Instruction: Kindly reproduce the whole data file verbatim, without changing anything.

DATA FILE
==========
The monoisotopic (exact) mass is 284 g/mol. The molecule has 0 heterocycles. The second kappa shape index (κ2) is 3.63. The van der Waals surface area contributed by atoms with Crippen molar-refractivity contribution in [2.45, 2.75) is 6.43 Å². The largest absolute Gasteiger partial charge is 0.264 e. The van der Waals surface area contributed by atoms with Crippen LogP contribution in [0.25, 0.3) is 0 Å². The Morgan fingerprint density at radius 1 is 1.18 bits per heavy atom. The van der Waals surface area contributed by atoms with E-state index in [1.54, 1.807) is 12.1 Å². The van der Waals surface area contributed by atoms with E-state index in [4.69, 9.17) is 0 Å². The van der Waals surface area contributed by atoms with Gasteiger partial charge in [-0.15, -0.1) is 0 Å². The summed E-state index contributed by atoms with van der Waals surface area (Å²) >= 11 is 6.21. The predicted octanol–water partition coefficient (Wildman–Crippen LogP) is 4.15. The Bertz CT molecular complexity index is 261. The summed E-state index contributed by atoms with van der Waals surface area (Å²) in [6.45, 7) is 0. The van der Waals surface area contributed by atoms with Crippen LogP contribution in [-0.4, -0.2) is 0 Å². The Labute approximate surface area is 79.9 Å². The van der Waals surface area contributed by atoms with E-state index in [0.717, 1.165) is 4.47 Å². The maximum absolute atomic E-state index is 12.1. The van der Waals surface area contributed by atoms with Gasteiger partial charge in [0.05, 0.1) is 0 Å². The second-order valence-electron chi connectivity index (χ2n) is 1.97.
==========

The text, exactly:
The monoisotopic (exact) mass is 284 g/mol. The molecule has 0 heterocycles. The second kappa shape index (κ2) is 3.63. The van der Waals surface area contributed by atoms with Crippen molar-refractivity contribution in [2.45, 2.75) is 6.43 Å². The largest absolute Gasteiger partial charge is 0.264 e. The van der Waals surface area contributed by atoms with Crippen LogP contribution in [0.25, 0.3) is 0 Å². The Morgan fingerprint density at radius 1 is 1.18 bits per heavy atom. The van der Waals surface area contributed by atoms with E-state index in [1.54, 1.807) is 12.1 Å². The van der Waals surface area contributed by atoms with E-state index in [4.69, 9.17) is 0 Å². The van der Waals surface area contributed by atoms with Gasteiger partial charge in [-0.15, -0.1) is 0 Å². The summed E-state index contributed by atoms with van der Waals surface area (Å²) >= 11 is 6.21. The predicted octanol–water partition coefficient (Wildman–Crippen LogP) is 4.15. The Bertz CT molecular complexity index is 261. The summed E-state index contributed by atoms with van der Waals surface area (Å²) in [6.45, 7) is 0. The van der Waals surface area contributed by atoms with Crippen LogP contribution in [-0.4, -0.2) is 0 Å². The Labute approximate surface area is 79.9 Å². The van der Waals surface area contributed by atoms with E-state index in [0.717, 1.165) is 4.47 Å². The maximum absolute atomic E-state index is 12.1. The van der Waals surface area contributed by atoms with Gasteiger partial charge in [0.05, 0.1) is 0 Å². The second-order valence-electron chi connectivity index (χ2n) is 1.97.